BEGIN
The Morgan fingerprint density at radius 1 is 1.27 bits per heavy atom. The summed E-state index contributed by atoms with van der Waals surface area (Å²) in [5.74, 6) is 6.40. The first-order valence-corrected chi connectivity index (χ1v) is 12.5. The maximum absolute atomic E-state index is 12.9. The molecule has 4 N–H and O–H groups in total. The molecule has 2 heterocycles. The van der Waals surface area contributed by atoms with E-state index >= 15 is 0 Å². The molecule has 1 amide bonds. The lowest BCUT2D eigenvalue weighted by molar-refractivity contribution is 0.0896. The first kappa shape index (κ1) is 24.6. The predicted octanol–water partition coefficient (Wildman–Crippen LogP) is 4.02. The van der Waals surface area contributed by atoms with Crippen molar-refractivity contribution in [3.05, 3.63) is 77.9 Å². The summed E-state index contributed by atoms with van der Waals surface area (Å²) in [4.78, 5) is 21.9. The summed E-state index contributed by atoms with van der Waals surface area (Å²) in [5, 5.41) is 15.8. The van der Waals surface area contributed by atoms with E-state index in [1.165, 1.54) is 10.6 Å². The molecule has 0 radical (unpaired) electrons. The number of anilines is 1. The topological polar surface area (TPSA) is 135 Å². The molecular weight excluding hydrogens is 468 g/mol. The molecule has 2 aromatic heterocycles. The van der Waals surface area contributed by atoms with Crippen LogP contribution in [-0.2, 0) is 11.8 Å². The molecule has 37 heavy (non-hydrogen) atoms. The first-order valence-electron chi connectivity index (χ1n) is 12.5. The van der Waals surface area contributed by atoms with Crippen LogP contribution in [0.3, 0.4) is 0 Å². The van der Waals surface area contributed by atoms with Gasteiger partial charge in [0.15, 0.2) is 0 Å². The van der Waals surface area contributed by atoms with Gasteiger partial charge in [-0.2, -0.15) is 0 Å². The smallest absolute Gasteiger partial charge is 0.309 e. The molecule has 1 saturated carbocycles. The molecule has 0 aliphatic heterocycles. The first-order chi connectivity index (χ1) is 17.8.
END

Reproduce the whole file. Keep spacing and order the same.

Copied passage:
The Morgan fingerprint density at radius 1 is 1.27 bits per heavy atom. The summed E-state index contributed by atoms with van der Waals surface area (Å²) in [5.74, 6) is 6.40. The first-order valence-corrected chi connectivity index (χ1v) is 12.5. The maximum absolute atomic E-state index is 12.9. The molecule has 4 N–H and O–H groups in total. The molecule has 2 heterocycles. The van der Waals surface area contributed by atoms with E-state index >= 15 is 0 Å². The molecule has 1 amide bonds. The lowest BCUT2D eigenvalue weighted by molar-refractivity contribution is 0.0896. The first kappa shape index (κ1) is 24.6. The predicted octanol–water partition coefficient (Wildman–Crippen LogP) is 4.02. The van der Waals surface area contributed by atoms with Crippen molar-refractivity contribution in [3.05, 3.63) is 77.9 Å². The summed E-state index contributed by atoms with van der Waals surface area (Å²) in [4.78, 5) is 21.9. The summed E-state index contributed by atoms with van der Waals surface area (Å²) in [5, 5.41) is 15.8. The van der Waals surface area contributed by atoms with E-state index in [1.165, 1.54) is 10.6 Å². The molecule has 0 radical (unpaired) electrons. The number of anilines is 1. The topological polar surface area (TPSA) is 135 Å². The molecular weight excluding hydrogens is 468 g/mol. The molecule has 2 aromatic heterocycles. The van der Waals surface area contributed by atoms with Crippen LogP contribution in [-0.2, 0) is 11.8 Å². The molecule has 37 heavy (non-hydrogen) atoms. The first-order valence-electron chi connectivity index (χ1n) is 12.5. The van der Waals surface area contributed by atoms with Crippen LogP contribution in [0.3, 0.4) is 0 Å². The van der Waals surface area contributed by atoms with Gasteiger partial charge in [0.15, 0.2) is 0 Å². The van der Waals surface area contributed by atoms with Gasteiger partial charge in [-0.2, -0.15) is 0 Å². The smallest absolute Gasteiger partial charge is 0.309 e. The molecule has 1 saturated carbocycles. The molecule has 0 aliphatic heterocycles. The first-order chi connectivity index (χ1) is 17.8.